A man named Milano met them in a small border town and drove them to a large, comfortable house, where he introduced them to his wife, sister and two children. At one point, Milano said he needed to check their passports, so they turned them over; he subsequently explained that he had passed them to another man for safekeeping. But as the second man drove the women to the local train station two days later, he said, "Look girls, I didn't get any documents."

Irina remembers that she was "very nervous. Everyone was very nervous. We asked more than one time. He stopped the car and said, 'I can't take you back. But if you want to get out, I can let you out here.' Our first thought was, 'How are we going to get home without our documents?' And then we got on the train. We couldn't do anything else."

Italian authorities describe the deliberate destruction of passports by gangs as a critical step on the path to enslavement. "Once they cross the borders of their own country, they have lost the knowledge and independence to move alone," said Paolo Leaci, a police investigator who has interviewed many such women. "They have few clothes, no money" and no way to return home.

That Irina was in deep trouble became entirely clear when she was ushered off the train in Podgorica, the Montenegrin capital, and driven overnight to a closed, partly built hotel near the Albanian border town of Shkoder. There, the women were informed they had all been "purchased" by an Albanian man; he in turn sold them to two men named Ekshim and Raki, who escorted them across the border into Albania to a house where Ekshim lived with his mother and brother. The handoffs in this seamless journey had all been arranged in cell phone calls between gangs.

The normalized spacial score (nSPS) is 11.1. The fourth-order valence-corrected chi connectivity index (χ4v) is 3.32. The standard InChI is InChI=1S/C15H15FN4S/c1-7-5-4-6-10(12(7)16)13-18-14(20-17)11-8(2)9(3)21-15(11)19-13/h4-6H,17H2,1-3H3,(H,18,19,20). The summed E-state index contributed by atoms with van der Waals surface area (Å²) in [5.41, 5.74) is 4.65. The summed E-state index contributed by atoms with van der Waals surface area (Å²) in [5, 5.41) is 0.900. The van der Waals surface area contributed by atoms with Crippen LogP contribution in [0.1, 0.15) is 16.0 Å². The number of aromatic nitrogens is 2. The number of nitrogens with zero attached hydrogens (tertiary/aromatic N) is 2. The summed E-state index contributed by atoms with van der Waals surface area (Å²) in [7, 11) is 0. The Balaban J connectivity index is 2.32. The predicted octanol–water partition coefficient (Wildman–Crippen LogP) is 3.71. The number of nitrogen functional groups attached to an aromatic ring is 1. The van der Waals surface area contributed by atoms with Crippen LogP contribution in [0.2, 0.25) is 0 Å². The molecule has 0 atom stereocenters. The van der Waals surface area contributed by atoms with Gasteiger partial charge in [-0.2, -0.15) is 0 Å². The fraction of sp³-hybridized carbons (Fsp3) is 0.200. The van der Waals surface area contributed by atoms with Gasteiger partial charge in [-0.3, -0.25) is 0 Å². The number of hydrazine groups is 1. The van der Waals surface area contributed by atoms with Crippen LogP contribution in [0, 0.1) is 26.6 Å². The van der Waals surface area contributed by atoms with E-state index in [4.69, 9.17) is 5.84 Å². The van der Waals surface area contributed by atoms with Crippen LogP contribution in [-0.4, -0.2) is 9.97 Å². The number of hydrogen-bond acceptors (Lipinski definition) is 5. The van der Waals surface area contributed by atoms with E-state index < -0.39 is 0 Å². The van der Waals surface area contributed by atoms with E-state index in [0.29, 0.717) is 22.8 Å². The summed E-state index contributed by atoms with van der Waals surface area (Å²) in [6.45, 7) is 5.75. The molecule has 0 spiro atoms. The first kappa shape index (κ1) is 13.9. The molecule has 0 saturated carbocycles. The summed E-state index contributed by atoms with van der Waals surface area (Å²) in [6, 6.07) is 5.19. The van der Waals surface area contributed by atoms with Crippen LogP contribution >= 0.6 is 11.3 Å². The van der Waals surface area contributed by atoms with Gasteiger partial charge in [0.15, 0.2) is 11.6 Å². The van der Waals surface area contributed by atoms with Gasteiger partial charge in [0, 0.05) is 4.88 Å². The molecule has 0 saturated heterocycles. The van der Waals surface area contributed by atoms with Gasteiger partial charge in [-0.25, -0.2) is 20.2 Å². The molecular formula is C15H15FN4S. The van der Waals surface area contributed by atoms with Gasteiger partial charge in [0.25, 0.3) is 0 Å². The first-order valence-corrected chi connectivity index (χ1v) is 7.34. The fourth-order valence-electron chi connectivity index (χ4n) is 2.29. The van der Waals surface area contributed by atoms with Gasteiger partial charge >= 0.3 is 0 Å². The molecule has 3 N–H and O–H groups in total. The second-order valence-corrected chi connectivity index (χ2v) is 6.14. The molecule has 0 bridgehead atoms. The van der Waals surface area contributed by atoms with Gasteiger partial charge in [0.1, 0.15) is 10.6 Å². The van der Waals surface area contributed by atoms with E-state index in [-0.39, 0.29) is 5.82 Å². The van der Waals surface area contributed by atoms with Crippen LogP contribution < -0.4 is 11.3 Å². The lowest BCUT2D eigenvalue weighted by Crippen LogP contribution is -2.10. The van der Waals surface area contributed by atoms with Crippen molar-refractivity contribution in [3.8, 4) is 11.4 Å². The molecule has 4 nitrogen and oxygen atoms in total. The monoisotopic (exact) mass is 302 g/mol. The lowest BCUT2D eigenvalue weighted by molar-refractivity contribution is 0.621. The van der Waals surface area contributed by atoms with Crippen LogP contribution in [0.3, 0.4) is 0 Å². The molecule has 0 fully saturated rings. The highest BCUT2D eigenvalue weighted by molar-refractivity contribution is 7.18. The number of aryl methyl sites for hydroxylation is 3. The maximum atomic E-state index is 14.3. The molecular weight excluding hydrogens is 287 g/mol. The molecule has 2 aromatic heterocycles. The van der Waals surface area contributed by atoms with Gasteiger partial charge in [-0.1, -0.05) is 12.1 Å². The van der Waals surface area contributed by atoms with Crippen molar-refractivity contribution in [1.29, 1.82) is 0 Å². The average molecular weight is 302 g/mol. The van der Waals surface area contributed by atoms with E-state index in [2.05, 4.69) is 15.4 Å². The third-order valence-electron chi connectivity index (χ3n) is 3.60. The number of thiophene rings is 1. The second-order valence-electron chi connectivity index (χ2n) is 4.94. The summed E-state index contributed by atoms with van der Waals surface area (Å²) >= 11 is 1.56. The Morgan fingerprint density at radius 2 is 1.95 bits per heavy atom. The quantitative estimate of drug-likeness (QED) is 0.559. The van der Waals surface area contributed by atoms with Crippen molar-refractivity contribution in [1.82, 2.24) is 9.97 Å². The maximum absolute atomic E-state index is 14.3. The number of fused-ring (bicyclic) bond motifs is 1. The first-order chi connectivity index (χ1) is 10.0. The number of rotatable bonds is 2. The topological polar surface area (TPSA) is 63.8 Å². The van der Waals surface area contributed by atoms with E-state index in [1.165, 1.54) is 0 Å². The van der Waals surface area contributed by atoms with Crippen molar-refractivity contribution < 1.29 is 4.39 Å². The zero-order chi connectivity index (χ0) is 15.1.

As Irina recounts the next part of her story, she picks and scratches at the skin on her face, arms and legs, as if looking for an escape. At Ekshim's house, she says, the women were raped by a succession of Albanian men who stopped by at all hours, in what seemed part of a carefully organized campaign of psychological conditioning for a life of prostitution.